The Kairos Center Presents:
Moral Policy in a Time of Crisis

The Right to Health and a Healthy Environment

Building power to change a death-dealing system into one that protects the sources of life, with:

Brigitte Kahl is Professor of New Testament/Bible at Union Theological Seminary in New York and an ordained minister of the Protestant Church of Berlin Brandenburg. A native of East Germany, she studied and taught at Humboldt University in Berlin until 1997. She reads the Bible empire-critically as a book of resilience, resistance and liberation, with a specific focus on Genesis, Luke and Paul. Poverty, social injustice, racism, sexism and eco-imperialism are major topics of her work.

Mikaela Curry (she/her) is a community organizer, environmental scientist and poet. She holds advanced degrees in biological sciences and has worked as an environmental specialist, consultant, conservationist, and researcher. She served on the steering committee for Kentuckians For The Commonwealth and has been active in the Poor People’s Campaign: A National Call for Moral Revival since it started its first season of direct action in 2018. 

Nijmie Zakkiyyah Dzurinko is a working class Black, Indigenous and queer organizer and strategist of over 20 years from Pennsylvania. She is co-founder and co-coordinator on a volunteer basis of Put People First! PA, a statewide, base building human rights organization waging a healthcare is a human right campaign. They are also volunteer co-chair of the Pennsylvania Poor People’s Campaign and a member of the National Steering Committee. Nijmie serves on the Executive Board of the National Union of the Homeless and is also a member of the University of the Poor and the Popular Education Project.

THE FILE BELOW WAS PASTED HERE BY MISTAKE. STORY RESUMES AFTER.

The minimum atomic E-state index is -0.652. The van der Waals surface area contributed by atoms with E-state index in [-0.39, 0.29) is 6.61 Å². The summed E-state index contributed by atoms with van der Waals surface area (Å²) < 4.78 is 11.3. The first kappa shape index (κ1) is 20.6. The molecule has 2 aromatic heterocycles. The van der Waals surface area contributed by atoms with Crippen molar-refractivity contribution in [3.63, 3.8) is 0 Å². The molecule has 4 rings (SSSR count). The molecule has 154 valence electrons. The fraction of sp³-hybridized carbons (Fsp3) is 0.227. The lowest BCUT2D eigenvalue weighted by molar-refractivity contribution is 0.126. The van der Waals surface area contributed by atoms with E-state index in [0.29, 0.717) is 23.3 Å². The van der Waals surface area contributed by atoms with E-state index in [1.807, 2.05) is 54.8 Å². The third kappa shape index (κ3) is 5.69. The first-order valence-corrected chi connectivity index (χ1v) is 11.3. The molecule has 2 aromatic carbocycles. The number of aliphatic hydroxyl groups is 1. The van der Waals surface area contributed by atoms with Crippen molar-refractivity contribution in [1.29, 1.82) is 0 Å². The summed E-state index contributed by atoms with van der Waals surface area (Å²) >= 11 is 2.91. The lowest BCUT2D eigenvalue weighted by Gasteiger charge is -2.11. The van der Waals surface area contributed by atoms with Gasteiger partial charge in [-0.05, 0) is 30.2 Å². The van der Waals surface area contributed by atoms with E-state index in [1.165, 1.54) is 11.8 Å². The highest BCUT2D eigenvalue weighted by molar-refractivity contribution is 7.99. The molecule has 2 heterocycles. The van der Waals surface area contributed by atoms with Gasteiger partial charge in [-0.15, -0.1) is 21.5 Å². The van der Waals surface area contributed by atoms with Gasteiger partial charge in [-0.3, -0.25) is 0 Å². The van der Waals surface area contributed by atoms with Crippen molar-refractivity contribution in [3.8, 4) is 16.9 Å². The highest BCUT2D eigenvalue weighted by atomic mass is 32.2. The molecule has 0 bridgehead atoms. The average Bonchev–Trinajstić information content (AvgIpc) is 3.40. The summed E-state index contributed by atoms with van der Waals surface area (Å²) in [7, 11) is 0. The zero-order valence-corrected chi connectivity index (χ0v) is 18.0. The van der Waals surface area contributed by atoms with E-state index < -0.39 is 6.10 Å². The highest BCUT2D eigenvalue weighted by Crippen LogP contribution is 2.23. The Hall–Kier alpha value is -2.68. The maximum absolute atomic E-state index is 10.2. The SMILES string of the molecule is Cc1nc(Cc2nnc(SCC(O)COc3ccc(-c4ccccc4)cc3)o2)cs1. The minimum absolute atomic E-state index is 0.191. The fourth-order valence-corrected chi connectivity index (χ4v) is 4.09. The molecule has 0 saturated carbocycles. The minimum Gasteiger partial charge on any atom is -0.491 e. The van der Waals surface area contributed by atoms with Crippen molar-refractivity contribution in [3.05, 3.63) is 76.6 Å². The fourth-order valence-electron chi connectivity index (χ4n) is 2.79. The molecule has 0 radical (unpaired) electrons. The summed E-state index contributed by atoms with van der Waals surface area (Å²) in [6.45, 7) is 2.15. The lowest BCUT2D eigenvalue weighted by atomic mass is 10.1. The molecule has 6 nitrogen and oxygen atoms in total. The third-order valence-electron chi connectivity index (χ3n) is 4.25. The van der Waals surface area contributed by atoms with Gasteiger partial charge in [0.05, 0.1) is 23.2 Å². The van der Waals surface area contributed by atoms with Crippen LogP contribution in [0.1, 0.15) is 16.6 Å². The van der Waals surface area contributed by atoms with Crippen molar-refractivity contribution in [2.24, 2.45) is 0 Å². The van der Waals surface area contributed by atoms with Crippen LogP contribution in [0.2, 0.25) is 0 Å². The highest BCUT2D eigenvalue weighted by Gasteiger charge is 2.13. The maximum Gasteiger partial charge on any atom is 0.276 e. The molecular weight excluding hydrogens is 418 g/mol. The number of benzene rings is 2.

Noam Sandweiss-Back is the Program Coordinator at the Kairos Center and Director of Partnerships for the Poor People’s Campaign: A National Call for Moral Revival.

Dr. Sharrelle Barber is a scholar-activist whose research examines the role of structural racism in shaping health and racial/ethnic health inequities among Blacks in the Southern United States and Brazil. Deeply rooted in the rich legacy of “Black Women Radicals” from the South, the legacy of activism of her beloved alma mater, Bennett College, and experiences that have taken her to cities across the United States and Brazil, Dr. Barber seeks to use empirical research and scholarship to make the invisible visible and mobilize data for action.

Sharon Lavigne is a resident of Louisiana who lives and owns property in the predominantly African-American Fifth District of St. James Parish, which is heavily pervaded by pipelines and petrochemical facilities, including tank farms. Lavigne is also founder and president of RISE St. James, a grassroots, faith-based organization dedicated to opposing the siting of new petrochemical facilities in the area out of concern for the worsening health effects and environmental pollution from industry in the area.

Basav Sen joined the Institute for Policy Studies as the Climate Justice Project Director in February 2017. His work focuses on climate solutions at the national, state, and local level that address racial, economic, gender and other forms of inequality. Prior to joining IPS, Basav worked for about 11 years as a strategic corporate campaign researcher at the United Food and Commercial Workers (UFCW). He has also had experience as a campaigner on the World Bank, International Monetary Fund (IMF), and global finance and trade issues.